What have you done with the scissors?
Craig Betteridge | Berkeley, CA United States | 04/12/2007
(5 out of 5 stars)
"One of these days, regrettably all to soon, Harold Pinter will no longer be with us. An intellect and a force in modern theater, he made one of the strongest statements of the state of our world in his 2005 acceptance speech for the Nobel Peace Prize.
Who is this man? You can find his archived acceptance speech and Charlie Rose interview. After that you will find yourself drawn to his most critically popular play as movie. Screenplay and movie made decades ago is still, and always will be, relevant.
Is it commentary or a profound comedy ... It's both and a question for you ... What have you done with the scissors?
Pinter's welcomes you.
Thomas Mcmillan | concord, ca United States | 08/20/2006
(5 out of 5 stars)
"This is a must see movie for those unfamiliar with Harold Pinter. He is a master story teller with convoluted language and plots. He will open the world of absurdest theatre to you. Next stop Samuel Beckett. Enjoy."
Robert P. Beveridge | Cleveland, OH | 10/10/2008
(4 out of 5 stars)
"The Homecoming (Peter Hall, 1973)
I read Harold Pinter's play late last year, and then saw this adaptation of it crop up on a couple of thousand-best-films lists soon afterwards (for the record, they were Peter Travers' and the New York Times'). Synchronicity! I had to see it ASAP, and here we are.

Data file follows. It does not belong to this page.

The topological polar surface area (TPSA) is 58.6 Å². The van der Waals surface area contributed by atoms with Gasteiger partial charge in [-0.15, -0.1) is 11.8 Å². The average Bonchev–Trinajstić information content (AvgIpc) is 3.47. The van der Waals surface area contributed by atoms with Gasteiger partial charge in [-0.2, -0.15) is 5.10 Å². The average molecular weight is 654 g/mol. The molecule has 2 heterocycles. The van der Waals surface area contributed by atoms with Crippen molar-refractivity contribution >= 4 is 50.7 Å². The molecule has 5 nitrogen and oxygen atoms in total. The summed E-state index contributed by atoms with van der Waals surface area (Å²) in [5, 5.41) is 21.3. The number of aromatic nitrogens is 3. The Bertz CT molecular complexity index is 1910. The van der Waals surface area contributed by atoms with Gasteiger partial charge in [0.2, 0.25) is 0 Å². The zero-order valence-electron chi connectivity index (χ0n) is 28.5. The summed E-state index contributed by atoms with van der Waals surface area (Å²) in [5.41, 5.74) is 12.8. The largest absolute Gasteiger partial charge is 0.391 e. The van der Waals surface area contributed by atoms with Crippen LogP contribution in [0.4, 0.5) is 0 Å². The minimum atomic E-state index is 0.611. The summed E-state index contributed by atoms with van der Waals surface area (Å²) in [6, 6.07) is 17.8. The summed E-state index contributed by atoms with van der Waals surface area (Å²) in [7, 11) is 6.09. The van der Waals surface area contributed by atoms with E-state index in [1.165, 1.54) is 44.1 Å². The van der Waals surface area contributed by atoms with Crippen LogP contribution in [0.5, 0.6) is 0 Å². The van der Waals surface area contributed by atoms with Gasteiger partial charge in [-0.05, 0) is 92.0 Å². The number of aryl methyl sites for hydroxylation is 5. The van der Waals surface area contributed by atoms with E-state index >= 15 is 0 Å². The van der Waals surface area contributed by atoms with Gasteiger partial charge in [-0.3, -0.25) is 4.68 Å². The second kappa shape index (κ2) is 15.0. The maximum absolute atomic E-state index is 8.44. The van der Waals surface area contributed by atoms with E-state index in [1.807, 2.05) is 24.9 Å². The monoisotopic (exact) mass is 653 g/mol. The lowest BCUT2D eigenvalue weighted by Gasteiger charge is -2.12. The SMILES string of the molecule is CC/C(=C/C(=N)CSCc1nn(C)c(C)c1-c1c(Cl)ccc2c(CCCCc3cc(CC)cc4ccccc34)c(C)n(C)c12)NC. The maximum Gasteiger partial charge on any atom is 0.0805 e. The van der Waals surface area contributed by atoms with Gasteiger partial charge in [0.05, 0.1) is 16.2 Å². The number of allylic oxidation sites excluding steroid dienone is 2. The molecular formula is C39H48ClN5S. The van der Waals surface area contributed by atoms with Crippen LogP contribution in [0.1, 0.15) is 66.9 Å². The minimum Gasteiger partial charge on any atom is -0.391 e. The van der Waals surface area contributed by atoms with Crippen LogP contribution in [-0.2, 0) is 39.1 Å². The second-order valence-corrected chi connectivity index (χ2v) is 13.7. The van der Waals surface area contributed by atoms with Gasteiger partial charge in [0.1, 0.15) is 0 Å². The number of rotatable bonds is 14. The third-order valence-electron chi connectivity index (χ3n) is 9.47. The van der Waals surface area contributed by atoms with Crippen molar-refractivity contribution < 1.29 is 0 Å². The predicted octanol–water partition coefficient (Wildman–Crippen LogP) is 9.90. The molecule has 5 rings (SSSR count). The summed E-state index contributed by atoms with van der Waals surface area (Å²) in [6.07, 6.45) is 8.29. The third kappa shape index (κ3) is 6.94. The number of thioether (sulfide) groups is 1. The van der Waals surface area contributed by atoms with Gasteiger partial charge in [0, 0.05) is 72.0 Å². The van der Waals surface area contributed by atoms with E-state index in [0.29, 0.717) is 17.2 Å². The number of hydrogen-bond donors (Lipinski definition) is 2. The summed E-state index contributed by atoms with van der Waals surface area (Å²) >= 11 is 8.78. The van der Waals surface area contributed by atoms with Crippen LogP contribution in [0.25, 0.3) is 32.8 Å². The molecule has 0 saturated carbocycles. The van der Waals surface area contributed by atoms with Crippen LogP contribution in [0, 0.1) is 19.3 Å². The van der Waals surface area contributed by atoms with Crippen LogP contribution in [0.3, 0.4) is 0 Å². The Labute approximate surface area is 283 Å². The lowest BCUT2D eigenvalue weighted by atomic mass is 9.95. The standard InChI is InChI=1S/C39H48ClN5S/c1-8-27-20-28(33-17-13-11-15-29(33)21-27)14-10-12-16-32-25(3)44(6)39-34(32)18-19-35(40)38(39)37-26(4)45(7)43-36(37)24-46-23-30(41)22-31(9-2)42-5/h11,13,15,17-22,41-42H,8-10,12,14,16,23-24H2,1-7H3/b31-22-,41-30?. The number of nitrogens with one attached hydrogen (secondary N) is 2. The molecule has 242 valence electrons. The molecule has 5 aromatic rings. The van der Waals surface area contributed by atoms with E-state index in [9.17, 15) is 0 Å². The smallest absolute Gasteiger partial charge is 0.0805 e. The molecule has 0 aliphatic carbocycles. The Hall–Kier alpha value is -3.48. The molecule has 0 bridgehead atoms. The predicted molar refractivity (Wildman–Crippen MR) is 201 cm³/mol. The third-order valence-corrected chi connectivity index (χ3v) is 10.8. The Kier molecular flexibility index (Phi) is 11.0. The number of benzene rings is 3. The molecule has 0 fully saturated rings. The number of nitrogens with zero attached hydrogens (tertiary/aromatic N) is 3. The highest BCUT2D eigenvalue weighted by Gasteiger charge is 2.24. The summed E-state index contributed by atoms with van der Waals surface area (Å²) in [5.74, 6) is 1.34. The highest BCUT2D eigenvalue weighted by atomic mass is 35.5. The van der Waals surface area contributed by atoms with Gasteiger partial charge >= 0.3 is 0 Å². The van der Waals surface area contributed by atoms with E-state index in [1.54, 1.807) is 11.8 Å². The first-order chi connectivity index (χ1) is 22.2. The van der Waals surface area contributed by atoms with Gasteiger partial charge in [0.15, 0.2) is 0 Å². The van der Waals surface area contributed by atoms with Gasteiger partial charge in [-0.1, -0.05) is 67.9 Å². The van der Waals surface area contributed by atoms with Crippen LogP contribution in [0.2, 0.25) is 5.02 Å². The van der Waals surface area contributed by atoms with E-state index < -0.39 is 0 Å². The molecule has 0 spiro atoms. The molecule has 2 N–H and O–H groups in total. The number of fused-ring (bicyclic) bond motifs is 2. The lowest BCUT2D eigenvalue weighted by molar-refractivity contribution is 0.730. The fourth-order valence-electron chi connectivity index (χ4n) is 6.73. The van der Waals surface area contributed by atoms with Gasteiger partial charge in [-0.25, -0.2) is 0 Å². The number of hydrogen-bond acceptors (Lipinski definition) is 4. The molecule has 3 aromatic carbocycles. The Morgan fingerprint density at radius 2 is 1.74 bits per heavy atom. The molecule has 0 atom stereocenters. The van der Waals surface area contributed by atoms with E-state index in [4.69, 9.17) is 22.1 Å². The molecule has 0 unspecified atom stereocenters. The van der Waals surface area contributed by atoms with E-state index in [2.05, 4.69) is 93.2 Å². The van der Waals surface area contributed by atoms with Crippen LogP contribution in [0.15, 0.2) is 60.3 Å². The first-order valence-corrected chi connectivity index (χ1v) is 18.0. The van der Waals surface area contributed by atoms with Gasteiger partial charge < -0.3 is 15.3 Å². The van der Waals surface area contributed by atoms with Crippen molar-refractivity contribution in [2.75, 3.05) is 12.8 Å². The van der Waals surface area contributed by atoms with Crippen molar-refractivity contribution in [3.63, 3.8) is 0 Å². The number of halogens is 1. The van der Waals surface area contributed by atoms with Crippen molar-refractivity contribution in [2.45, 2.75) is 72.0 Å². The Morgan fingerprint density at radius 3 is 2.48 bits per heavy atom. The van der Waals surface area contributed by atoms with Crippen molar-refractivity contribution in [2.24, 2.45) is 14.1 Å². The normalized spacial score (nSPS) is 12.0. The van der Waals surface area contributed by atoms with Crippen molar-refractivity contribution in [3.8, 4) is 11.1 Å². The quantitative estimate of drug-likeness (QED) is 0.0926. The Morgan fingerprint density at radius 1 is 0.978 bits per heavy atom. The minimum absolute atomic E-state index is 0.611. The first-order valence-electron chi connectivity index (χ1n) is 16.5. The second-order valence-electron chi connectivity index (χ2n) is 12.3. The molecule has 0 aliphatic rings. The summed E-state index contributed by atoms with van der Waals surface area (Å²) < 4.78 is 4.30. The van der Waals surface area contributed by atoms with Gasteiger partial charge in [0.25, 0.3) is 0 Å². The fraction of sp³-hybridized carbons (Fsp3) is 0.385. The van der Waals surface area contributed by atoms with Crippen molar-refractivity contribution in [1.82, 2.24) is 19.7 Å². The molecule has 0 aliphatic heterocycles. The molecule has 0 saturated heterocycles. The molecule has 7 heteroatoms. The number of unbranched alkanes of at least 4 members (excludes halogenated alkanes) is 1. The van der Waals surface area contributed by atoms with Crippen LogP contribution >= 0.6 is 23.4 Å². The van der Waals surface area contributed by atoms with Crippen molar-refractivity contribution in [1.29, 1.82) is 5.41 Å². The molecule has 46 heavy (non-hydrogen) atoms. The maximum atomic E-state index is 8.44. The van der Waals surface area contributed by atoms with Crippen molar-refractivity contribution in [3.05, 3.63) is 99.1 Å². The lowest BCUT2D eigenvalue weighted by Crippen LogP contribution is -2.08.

If you're unfamiliar with the play, a quick synopsis: Joey (Elizabeth's Terence Rigby) and Lenny (Ian Holm), their father Max (the gifted stage actor Paul Rogers), and Max's brother Sam (My Left Foot's Cyril Cusack) all live together in a flat in London. None of them is of a great deal of use; the one truly productive member of the family, Sam, is an insufferable prig, while the others are generally layabouts. We see them in the beginning going through their normal lives, until the other brother, Teddy (Michael Jayston) arrives for a visit with his wife Ruth (Vivien Merchant, then Pinter's wife in life). Teddy assures her a number of times that his family will like her a great deal. Then they all finally meet, and, well, things get absurd.
It's a smashing play, both straightforward and complex at the same time, both uproariously funny and possessed of a deep hopelessness at the human condition. And really, when you've got such a great play, the only thing you need to make it into a great film is a cast who can actually bring a good interpretation to the material and a director who's willing to film the thing without changing too much. Well, Hall was a stage director before he was a film director, so no problems there, and there's a top-notch cast to be had here. How can you possibly go wrong? Short answer: you can't. Has been seen by far too few people these days, and should be seen by many, many more. ****